06 March 2007

Cleon - Black Hat?

After the death of Pericles, Nicias, who subsequently fell in Sicily, appeared as leader of the aristocracy, and Cleon son of Cleaenetus of the people. The latter seems, more than any one else, to have been the cause of the corruption of the democracy by his wild undertakings; and he was the first to use unseemly shouting and coarse abuse on the Bema, and to harangue the people with his cloak girt up short about him, whereas all his predecessors had spoken decently and in order.

-- Aristotle, The Constitution of Athens (trans. Sir Frederic G. Kenyon)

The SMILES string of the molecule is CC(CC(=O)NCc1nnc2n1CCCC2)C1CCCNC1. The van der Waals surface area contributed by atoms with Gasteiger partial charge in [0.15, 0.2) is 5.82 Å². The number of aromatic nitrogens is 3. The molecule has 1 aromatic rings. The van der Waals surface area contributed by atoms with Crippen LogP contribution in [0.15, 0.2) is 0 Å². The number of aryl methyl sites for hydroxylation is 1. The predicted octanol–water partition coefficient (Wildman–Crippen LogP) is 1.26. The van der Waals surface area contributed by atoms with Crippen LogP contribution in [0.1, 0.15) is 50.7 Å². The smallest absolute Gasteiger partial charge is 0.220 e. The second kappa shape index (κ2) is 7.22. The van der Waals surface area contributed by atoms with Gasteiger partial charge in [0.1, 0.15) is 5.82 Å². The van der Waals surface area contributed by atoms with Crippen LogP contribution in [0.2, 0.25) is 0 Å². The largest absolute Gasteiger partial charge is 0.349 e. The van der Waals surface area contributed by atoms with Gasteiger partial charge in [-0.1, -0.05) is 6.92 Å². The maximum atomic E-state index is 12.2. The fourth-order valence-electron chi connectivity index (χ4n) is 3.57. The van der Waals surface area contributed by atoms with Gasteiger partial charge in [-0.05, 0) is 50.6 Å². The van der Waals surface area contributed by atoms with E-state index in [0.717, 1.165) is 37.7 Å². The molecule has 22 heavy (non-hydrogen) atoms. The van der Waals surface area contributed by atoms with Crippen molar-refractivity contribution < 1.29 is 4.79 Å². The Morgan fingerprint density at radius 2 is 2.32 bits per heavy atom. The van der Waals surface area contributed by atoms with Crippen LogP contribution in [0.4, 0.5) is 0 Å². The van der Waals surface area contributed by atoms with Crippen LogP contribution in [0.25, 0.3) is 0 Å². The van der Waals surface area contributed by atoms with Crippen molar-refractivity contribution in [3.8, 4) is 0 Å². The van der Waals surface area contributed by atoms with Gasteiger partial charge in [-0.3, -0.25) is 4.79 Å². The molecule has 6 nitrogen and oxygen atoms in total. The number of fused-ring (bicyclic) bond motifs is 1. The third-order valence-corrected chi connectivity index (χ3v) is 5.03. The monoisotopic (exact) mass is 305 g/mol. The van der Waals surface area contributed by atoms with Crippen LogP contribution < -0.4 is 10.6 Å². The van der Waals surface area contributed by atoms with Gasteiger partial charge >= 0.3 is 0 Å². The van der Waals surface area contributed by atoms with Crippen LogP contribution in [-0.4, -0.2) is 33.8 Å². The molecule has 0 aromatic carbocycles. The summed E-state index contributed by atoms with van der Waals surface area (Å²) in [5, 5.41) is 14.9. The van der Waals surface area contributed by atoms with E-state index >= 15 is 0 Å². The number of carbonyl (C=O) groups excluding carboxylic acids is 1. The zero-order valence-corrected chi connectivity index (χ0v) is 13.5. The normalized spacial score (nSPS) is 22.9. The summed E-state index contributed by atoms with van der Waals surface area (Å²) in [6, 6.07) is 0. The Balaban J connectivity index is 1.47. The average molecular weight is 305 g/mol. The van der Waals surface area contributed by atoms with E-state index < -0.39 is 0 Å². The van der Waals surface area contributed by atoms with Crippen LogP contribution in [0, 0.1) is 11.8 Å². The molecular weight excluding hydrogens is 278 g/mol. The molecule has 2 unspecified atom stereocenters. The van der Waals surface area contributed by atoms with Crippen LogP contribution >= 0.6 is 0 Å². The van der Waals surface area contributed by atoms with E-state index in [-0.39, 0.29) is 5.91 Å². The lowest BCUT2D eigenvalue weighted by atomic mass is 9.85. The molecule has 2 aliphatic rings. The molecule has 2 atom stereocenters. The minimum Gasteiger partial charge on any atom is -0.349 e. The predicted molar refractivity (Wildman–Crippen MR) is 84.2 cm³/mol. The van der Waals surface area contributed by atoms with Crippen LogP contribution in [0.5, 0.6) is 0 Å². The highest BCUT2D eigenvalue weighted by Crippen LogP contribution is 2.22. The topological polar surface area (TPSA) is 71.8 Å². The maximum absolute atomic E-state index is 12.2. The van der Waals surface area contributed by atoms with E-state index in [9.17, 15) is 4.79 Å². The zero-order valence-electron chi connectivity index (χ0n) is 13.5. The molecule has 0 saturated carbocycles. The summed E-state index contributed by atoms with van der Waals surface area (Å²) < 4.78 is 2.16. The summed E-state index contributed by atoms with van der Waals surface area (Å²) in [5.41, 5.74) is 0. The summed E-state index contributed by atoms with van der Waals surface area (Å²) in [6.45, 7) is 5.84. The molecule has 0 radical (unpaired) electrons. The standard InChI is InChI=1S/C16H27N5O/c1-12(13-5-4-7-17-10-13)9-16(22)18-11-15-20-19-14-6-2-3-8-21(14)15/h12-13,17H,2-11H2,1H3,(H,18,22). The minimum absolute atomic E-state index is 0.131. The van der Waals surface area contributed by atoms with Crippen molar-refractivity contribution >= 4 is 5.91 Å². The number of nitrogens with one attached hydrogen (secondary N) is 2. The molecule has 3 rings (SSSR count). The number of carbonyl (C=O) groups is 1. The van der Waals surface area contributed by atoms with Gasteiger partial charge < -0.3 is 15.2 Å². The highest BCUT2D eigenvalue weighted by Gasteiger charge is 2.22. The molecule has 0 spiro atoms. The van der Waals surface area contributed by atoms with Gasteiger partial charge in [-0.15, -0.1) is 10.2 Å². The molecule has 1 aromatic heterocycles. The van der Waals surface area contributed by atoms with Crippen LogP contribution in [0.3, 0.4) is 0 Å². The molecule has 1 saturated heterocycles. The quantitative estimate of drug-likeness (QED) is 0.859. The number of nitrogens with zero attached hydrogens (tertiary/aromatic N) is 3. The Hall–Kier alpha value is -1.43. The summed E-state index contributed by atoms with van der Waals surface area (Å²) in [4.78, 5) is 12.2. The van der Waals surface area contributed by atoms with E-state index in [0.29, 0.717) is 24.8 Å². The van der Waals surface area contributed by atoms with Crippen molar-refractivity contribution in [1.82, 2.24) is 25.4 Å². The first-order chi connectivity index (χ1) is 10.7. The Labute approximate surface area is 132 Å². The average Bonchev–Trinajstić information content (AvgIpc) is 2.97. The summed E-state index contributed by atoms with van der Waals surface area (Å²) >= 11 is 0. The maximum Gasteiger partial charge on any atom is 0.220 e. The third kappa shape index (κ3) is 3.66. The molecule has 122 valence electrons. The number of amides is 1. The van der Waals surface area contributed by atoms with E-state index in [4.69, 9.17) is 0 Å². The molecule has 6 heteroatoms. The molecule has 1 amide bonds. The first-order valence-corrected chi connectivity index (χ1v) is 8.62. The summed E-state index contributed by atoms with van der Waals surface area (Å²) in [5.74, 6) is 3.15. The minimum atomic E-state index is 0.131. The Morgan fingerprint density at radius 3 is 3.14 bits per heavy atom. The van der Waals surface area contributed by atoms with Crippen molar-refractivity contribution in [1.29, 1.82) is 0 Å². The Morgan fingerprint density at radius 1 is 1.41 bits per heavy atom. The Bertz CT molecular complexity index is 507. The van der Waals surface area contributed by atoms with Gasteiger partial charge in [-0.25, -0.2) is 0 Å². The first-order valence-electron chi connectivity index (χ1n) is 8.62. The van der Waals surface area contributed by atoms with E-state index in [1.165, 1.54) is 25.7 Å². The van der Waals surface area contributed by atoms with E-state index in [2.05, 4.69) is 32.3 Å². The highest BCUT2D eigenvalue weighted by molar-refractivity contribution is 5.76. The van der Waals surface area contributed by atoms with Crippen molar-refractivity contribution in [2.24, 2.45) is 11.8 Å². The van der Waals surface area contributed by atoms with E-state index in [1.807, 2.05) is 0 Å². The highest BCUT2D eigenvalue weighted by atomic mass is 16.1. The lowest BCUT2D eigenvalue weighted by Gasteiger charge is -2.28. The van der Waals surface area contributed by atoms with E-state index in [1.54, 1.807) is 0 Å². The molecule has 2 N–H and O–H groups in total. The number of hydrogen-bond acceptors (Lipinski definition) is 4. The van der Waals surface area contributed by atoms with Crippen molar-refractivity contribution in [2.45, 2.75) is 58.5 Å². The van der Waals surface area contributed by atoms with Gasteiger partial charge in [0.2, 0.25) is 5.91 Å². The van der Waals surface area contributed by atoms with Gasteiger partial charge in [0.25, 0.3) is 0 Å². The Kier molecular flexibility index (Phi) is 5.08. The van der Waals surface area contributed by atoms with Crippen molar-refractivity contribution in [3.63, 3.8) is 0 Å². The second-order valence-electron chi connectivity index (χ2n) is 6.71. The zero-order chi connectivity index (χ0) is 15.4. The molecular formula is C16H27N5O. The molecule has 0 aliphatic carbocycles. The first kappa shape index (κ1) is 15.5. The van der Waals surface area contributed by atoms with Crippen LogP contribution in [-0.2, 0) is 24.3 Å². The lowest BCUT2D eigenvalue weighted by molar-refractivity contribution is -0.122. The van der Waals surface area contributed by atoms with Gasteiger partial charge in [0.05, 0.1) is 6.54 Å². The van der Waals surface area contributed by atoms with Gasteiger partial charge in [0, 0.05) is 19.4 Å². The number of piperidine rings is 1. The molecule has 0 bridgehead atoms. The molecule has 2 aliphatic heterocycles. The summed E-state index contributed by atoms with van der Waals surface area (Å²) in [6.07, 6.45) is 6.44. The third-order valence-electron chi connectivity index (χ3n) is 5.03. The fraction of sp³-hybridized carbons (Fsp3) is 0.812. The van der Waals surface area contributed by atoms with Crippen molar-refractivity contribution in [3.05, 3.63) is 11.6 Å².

2 comments:

IMK said...

Isn't Cleon the one who gave Thucydides some trouble as well?

Grotius said...

Well, Cleon, via a public prosecution, had Thucydides exiled. So you gotta ask (as most scholars have), just how bad of a guy Cleon really was? Did his enemies write the history so as to make him one of the chhief bad guys in the story, or were they being completely truthful in their writing? Or was it somewhere in between? Anyway, questions like this are a good historian always asks. As far as I know there is ultimately no way to get a definitive answer.